Password Cracking Is Easy: Here’s How to Do It
Cracking a majority of passwords can be easier than you think. By the time you’re done with this article, you’ll know how it’s done, and will probably have all the knowledge and tools you need to crack passwords yourself (I’m not saying this as a way to encourage you to try, but rather as a warning to highlight the importance of using a strong password because of just how simple it can be to crack an easy one).
A computer that can crack an 8-character password in 4.2 hours would need 5.7 trillion years to crack a 16-character one.
When it comes to preserving your privacy and identity on the Internet, passwords are the most common for protection. It’s so common that most of us take its importance for granted. Every website we visit, every service we sign up for, requires a password as a form of identity verification.
But few people take passwords seriously; as a result, many of the Internet’s passwords are 8 characters and hashed with MD5 (if you don’t know what that means, don’t worry, I’ll go into detail about it in this article), which can be cracked by someone who wants to spend $50 on some hardware. With such a threat to your current or future self, it’s time to take password creation more seriously.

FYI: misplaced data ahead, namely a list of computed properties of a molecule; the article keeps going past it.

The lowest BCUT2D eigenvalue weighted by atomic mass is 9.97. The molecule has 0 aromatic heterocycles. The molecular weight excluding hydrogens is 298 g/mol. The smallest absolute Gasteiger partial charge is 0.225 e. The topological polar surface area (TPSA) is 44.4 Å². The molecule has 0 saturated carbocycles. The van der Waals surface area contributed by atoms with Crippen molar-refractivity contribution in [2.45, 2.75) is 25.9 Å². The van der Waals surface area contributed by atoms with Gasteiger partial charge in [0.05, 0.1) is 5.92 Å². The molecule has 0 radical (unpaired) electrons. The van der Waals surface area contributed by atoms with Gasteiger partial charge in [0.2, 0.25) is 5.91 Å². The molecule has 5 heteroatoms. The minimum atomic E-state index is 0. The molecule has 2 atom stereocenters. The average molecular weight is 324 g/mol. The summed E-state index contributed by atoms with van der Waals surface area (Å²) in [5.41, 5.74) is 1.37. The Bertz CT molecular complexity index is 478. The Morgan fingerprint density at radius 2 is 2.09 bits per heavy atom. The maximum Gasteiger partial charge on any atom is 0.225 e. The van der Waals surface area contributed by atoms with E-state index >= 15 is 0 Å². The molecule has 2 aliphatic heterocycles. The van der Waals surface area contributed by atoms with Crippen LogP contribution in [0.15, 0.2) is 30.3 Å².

Brute Forcing Passwords
Brute-forcing, put simply, is a method for password cracking where the attacker attempts to try as many different possible password combinations as possible, based on a set of parameters. For example, a parameter could be set by a website where the password must be between 8–16 characters. In the simplest model, the password cracker may begin by trying 00000000. Then it may try 00000001, 00000010, 00000100, and so on and so forth until it has tried every possible combination of allowable characters.